Vicious-Peanut
March 19, 2010, 12:15 AM
Why not? Folks shoot 150Gr or less 270's and 7mm rounds with 150gr pills all the time. Why wouldn't a good 150gr work in a 30 cal?

Because a 150gr .270 has a high sectional density than a 150gr .308. In fact, a 150gr .270 has better sectional density than 180gr .308.

Arkansas Paul
March 19, 2010, 12:15 AM
For smaller animals like antelope or whitetail, the 150g would be great. But for a larger animal like an elk, I would opt for something heavier to slow the bullet deformation and increase penetration... something in the 165-180g range.


^ My thoughts exactly.

stubbicatt
March 19, 2010, 12:19 AM
I would not think that a 150 would be too little. After all it is shot placement that counts, and I'm pretty sure that a 150 would carry enough other than for something like a Texas Heart Shot or something.

Birddog1911
March 19, 2010, 12:25 AM
Bolt gun or gas gun? Bolt; I say take it to a 180. Gas; I say 165 to 175. Watch your pressures, and you'll be fine. A 150 grn .308 can drop an elk, but when your hunting, better to stack things in your deck.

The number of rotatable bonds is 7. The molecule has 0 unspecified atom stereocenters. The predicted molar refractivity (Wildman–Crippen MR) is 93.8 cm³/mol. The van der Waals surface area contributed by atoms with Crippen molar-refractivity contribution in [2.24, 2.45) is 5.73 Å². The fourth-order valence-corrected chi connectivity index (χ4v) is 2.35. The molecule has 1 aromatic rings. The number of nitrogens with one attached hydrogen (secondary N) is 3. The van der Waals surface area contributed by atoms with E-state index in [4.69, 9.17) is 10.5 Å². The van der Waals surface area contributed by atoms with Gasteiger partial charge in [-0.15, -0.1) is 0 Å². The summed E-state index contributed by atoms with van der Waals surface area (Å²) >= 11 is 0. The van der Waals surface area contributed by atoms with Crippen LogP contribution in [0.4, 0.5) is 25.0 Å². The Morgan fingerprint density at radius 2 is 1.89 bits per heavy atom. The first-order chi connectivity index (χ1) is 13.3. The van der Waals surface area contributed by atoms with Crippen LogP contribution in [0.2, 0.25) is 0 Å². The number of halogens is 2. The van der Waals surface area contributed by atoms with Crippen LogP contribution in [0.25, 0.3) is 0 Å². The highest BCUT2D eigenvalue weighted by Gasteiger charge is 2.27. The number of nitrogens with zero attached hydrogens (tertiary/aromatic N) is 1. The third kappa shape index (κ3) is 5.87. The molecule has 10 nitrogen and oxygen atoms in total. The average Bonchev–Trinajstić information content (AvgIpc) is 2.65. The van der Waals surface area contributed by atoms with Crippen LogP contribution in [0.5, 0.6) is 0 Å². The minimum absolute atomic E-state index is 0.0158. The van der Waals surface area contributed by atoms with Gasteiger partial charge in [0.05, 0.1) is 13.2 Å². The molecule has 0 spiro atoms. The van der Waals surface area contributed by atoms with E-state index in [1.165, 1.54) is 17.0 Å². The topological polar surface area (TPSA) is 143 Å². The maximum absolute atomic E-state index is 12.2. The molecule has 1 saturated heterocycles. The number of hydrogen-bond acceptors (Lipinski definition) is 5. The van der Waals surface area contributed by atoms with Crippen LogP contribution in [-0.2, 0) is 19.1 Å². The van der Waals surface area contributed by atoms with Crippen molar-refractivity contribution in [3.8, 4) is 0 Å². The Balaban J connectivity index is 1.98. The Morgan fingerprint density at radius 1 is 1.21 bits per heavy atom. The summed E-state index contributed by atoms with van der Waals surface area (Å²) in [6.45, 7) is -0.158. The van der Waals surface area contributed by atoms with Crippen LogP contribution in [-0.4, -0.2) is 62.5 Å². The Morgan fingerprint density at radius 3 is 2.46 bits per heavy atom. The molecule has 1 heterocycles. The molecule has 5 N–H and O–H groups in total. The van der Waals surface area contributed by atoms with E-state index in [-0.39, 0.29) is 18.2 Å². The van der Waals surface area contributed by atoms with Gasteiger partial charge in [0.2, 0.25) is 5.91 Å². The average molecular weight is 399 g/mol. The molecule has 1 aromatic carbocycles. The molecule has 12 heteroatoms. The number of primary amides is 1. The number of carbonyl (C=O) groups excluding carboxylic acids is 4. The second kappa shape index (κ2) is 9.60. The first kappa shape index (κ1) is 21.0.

Ridgerunner665
March 19, 2010, 12:39 AM
For elk....at least 165 grains and no Ballistic Tips or anything of the sort.

Personally, I'd go with 175-180 grain bullets for elk.

ms6852
March 19, 2010, 12:51 AM
As always barring bullet place you really could but why. There is a lot be be said for sectional density and a 165 or 180 grain bullet offers more. You stand a better chance of tracking a wounded elk with a 150 gr than you would with a 165 grain and so on.

jpwilly
March 19, 2010, 01:57 AM